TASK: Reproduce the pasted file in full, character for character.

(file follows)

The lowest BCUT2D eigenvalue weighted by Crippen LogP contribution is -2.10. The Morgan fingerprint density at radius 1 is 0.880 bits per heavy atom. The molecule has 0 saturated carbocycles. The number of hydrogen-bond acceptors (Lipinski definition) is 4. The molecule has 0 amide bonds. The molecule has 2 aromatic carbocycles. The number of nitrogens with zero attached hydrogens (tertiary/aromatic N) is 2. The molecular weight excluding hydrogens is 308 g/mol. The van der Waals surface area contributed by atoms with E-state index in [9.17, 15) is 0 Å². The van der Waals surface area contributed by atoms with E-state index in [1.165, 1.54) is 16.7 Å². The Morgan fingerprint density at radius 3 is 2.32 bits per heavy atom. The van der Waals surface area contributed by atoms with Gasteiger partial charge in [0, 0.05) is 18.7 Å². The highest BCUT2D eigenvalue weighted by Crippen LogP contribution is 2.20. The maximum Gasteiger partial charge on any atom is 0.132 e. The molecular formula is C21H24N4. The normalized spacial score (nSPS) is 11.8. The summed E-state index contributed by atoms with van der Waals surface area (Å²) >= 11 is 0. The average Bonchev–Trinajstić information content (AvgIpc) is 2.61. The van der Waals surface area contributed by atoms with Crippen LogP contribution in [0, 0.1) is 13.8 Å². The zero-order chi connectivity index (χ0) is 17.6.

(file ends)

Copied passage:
The lowest BCUT2D eigenvalue weighted by Crippen LogP contribution is -2.10. The Morgan fingerprint density at radius 1 is 0.880 bits per heavy atom. The molecule has 0 saturated carbocycles. The number of hydrogen-bond acceptors (Lipinski definition) is 4. The molecule has 0 amide bonds. The molecule has 2 aromatic carbocycles. The number of nitrogens with zero attached hydrogens (tertiary/aromatic N) is 2. The molecular weight excluding hydrogens is 308 g/mol. The van der Waals surface area contributed by atoms with E-state index in [9.17, 15) is 0 Å². The van der Waals surface area contributed by atoms with E-state index in [1.165, 1.54) is 16.7 Å². The Morgan fingerprint density at radius 3 is 2.32 bits per heavy atom. The van der Waals surface area contributed by atoms with Gasteiger partial charge in [0, 0.05) is 18.7 Å². The highest BCUT2D eigenvalue weighted by Crippen LogP contribution is 2.20. The maximum Gasteiger partial charge on any atom is 0.132 e. The molecular formula is C21H24N4. The normalized spacial score (nSPS) is 11.8. The summed E-state index contributed by atoms with van der Waals surface area (Å²) >= 11 is 0. The average Bonchev–Trinajstić information content (AvgIpc) is 2.61. The van der Waals surface area contributed by atoms with Crippen LogP contribution in [0, 0.1) is 13.8 Å². The zero-order chi connectivity index (χ0) is 17.6.